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    • Tisantir

      “a forty question test to see whether you live in a healthy town”
      implies that there were already plenty of unhealthy towns in 1955.

      More seriously, the problem is an inability or the resistance of the conservatives to a social-type  thinking. They are like Familist

      • emer83

        Of course there were unhealthy towns  as there were 100, 1000, 5000, years ago. Human nature doesn’t change. It’s a liberal trope: stamp out ignorance, obesity, injustice. Why not ugliness, low intelligence, cruelty? Government has limited ability to mold a man and maybe that is good because the societies that try to control human behavior to the extreme have names: North Korea, China during the Cultural Revolution, the Soviet Union, Syria.

        Civilization is a sloppy struggle; the present education system is an expensive monopoly. We are not getting smarter kids for our enormous investment. Time to encourage competition.

        By the way, a terrific article by a true scholar.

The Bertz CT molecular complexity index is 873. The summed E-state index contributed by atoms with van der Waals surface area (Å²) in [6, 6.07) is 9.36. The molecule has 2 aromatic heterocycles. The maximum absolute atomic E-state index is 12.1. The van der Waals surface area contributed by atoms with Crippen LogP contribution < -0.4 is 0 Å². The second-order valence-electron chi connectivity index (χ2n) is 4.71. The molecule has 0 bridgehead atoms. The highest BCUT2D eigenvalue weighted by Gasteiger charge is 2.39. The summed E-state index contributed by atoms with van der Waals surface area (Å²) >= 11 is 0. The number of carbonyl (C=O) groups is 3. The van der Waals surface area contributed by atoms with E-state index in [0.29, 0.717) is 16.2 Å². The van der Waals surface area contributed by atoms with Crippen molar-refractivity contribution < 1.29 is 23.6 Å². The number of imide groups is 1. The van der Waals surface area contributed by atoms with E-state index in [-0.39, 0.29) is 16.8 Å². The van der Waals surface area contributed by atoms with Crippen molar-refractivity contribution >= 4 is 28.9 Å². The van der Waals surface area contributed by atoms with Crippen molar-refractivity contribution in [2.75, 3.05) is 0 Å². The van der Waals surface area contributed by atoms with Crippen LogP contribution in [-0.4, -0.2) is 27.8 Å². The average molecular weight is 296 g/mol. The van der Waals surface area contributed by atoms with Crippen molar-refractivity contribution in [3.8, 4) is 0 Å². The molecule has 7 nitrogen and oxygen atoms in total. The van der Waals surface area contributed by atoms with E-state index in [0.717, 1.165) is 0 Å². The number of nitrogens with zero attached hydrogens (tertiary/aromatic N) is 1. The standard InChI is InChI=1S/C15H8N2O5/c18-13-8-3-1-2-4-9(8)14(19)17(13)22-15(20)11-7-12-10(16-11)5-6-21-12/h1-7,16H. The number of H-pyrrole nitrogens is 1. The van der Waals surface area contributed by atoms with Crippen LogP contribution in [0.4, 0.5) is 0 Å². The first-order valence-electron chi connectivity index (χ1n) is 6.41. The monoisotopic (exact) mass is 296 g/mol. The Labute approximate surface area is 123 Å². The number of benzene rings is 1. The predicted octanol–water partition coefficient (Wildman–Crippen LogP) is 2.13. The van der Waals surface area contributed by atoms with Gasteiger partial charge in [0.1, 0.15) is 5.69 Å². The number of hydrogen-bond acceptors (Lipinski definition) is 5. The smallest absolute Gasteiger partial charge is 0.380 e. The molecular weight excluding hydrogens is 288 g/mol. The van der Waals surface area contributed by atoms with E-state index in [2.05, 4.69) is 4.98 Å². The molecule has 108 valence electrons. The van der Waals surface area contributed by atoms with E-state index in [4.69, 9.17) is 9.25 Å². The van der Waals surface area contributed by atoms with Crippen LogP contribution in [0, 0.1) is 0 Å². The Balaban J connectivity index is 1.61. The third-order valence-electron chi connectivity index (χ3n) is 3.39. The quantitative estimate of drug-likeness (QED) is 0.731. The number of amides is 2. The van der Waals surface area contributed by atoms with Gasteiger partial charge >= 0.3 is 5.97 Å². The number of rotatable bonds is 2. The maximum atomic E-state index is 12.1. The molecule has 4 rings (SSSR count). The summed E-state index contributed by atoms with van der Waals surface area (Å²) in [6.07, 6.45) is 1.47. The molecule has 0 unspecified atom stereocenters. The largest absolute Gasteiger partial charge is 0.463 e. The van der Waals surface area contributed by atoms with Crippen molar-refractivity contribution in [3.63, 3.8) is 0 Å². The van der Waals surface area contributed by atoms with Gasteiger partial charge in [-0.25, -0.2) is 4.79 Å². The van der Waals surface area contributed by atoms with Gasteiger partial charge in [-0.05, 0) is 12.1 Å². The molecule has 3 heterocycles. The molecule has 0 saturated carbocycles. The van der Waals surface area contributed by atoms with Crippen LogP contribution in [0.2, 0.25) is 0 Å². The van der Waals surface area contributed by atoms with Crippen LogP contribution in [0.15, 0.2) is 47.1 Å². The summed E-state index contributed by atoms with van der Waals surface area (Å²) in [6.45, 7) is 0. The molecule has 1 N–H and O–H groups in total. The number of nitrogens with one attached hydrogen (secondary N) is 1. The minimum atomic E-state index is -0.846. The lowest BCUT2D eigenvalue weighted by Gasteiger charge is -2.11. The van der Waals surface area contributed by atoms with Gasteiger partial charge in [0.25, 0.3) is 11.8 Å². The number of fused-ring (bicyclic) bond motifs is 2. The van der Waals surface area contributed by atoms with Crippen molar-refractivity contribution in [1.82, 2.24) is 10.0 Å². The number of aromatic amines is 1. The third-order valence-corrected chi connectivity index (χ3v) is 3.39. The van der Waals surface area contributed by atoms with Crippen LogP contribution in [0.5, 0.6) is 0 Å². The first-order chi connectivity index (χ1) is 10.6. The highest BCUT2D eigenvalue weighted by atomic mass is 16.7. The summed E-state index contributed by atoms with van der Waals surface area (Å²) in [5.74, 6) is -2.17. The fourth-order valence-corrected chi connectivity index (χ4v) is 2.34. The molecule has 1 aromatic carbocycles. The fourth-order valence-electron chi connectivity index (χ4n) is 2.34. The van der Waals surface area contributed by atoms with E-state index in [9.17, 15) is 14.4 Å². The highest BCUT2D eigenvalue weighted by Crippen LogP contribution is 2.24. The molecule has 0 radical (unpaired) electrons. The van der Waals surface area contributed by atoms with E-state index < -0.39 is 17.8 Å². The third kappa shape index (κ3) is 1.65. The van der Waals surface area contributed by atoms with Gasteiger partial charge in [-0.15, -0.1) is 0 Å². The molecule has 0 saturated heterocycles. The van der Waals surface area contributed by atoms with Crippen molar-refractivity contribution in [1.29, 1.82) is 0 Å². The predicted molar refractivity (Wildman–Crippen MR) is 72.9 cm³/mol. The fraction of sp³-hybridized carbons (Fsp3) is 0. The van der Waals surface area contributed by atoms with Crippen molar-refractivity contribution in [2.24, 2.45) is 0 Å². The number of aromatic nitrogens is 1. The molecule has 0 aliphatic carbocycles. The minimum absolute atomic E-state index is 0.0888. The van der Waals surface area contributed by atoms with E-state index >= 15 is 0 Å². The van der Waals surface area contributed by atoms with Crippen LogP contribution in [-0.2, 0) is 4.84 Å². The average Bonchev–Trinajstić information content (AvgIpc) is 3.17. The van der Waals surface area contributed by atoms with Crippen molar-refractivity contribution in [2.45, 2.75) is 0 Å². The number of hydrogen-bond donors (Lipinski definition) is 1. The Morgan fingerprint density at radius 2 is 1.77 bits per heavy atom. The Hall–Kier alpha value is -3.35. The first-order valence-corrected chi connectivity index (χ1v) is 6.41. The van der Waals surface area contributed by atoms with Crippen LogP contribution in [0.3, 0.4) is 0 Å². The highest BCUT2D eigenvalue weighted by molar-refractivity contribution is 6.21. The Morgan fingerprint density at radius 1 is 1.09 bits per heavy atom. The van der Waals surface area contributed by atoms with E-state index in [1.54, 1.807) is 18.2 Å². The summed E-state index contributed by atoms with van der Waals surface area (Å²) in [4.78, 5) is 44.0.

• JP

        Not as many as there are now. And if you consider K-12 education (usually the largest budget item of any town, city, or state) you must conclude that Americans today are quite insane. K-12 Education consumes hundreds of billions of dollars. Today, Americans spend more on K-12 Education than any G-20 nation. And what do we get for this extravagent expense?

        I, for one believe even the states can no longer manage public education. In most states, education and property taxes are collected and administrated from a state bureaucracy. Local cites, townships and counties no longer have control of their main form of revenue -property taxes, as well as their largest expense item- K-12 schools. To make matters worse, federal mandates such as the No Child Left Behind law create a level of bureaucratic control and cost that drive education even higher.

        For the sake of the fiscal health of our cities and counties I suggest we abolish public education in toto, and leave it up to the families and neighborhoods to educate their offspring. The results wouldn’t be much worse than what we have today.

        • givelifeachance2

          Hear, hear.  Many more people could homeschool than do.  If the mom was not well-served by her own public schooling, now’s the time to dig in and learn something along with, (or right ahead of) the kids.

        • Martial_Artist


          I am thoroughly unclear why you state